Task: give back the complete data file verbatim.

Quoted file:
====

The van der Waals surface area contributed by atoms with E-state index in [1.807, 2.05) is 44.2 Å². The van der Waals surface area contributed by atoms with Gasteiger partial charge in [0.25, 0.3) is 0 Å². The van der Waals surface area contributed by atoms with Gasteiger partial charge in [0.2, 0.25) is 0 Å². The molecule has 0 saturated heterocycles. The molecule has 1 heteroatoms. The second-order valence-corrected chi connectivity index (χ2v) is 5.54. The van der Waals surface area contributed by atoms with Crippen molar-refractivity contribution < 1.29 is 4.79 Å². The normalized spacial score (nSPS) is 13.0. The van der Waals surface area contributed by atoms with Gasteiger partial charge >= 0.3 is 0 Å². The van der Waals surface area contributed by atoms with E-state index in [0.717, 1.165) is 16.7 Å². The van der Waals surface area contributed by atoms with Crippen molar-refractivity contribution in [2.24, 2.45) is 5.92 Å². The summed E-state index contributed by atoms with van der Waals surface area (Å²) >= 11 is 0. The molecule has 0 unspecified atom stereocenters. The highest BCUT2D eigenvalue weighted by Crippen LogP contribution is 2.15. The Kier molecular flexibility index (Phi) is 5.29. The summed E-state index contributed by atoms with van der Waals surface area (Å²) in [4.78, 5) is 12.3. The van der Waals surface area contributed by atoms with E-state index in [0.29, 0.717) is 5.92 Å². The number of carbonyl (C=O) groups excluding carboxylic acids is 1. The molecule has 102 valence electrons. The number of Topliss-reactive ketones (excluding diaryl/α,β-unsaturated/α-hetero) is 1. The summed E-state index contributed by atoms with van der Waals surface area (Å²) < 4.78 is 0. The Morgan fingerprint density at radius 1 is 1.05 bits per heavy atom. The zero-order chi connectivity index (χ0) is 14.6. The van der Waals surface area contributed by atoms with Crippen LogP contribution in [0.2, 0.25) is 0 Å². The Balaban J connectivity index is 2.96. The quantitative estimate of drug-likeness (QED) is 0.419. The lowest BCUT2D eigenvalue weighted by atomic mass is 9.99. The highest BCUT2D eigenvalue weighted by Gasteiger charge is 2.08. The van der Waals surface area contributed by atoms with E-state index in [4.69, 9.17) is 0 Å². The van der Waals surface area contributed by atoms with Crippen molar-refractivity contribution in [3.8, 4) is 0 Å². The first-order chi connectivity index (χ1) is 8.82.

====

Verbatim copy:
The van der Waals surface area contributed by atoms with E-state index in [1.807, 2.05) is 44.2 Å². The van der Waals surface area contributed by atoms with Gasteiger partial charge in [0.25, 0.3) is 0 Å². The van der Waals surface area contributed by atoms with Gasteiger partial charge in [0.2, 0.25) is 0 Å². The molecule has 0 saturated heterocycles. The molecule has 1 heteroatoms. The second-order valence-corrected chi connectivity index (χ2v) is 5.54. The van der Waals surface area contributed by atoms with Crippen molar-refractivity contribution < 1.29 is 4.79 Å². The normalized spacial score (nSPS) is 13.0. The van der Waals surface area contributed by atoms with Gasteiger partial charge >= 0.3 is 0 Å². The van der Waals surface area contributed by atoms with E-state index in [0.717, 1.165) is 16.7 Å². The van der Waals surface area contributed by atoms with Crippen molar-refractivity contribution in [2.24, 2.45) is 5.92 Å². The summed E-state index contributed by atoms with van der Waals surface area (Å²) >= 11 is 0. The molecule has 0 unspecified atom stereocenters. The highest BCUT2D eigenvalue weighted by Crippen LogP contribution is 2.15. The Kier molecular flexibility index (Phi) is 5.29. The summed E-state index contributed by atoms with van der Waals surface area (Å²) in [4.78, 5) is 12.3. The van der Waals surface area contributed by atoms with E-state index in [0.29, 0.717) is 5.92 Å². The number of carbonyl (C=O) groups excluding carboxylic acids is 1. The molecule has 102 valence electrons. The number of Topliss-reactive ketones (excluding diaryl/α,β-unsaturated/α-hetero) is 1. The summed E-state index contributed by atoms with van der Waals surface area (Å²) < 4.78 is 0. The Morgan fingerprint density at radius 1 is 1.05 bits per heavy atom. The zero-order chi connectivity index (χ0) is 14.6. The van der Waals surface area contributed by atoms with Crippen LogP contribution in [0.2, 0.25) is 0 Å². The Balaban J connectivity index is 2.96. The quantitative estimate of drug-likeness (QED) is 0.419. The lowest BCUT2D eigenvalue weighted by atomic mass is 9.99. The highest BCUT2D eigenvalue weighted by Gasteiger charge is 2.08. The van der Waals surface area contributed by atoms with E-state index in [4.69, 9.17) is 0 Å². The van der Waals surface area contributed by atoms with Crippen molar-refractivity contribution in [3.8, 4) is 0 Å². The first-order chi connectivity index (χ1) is 8.82.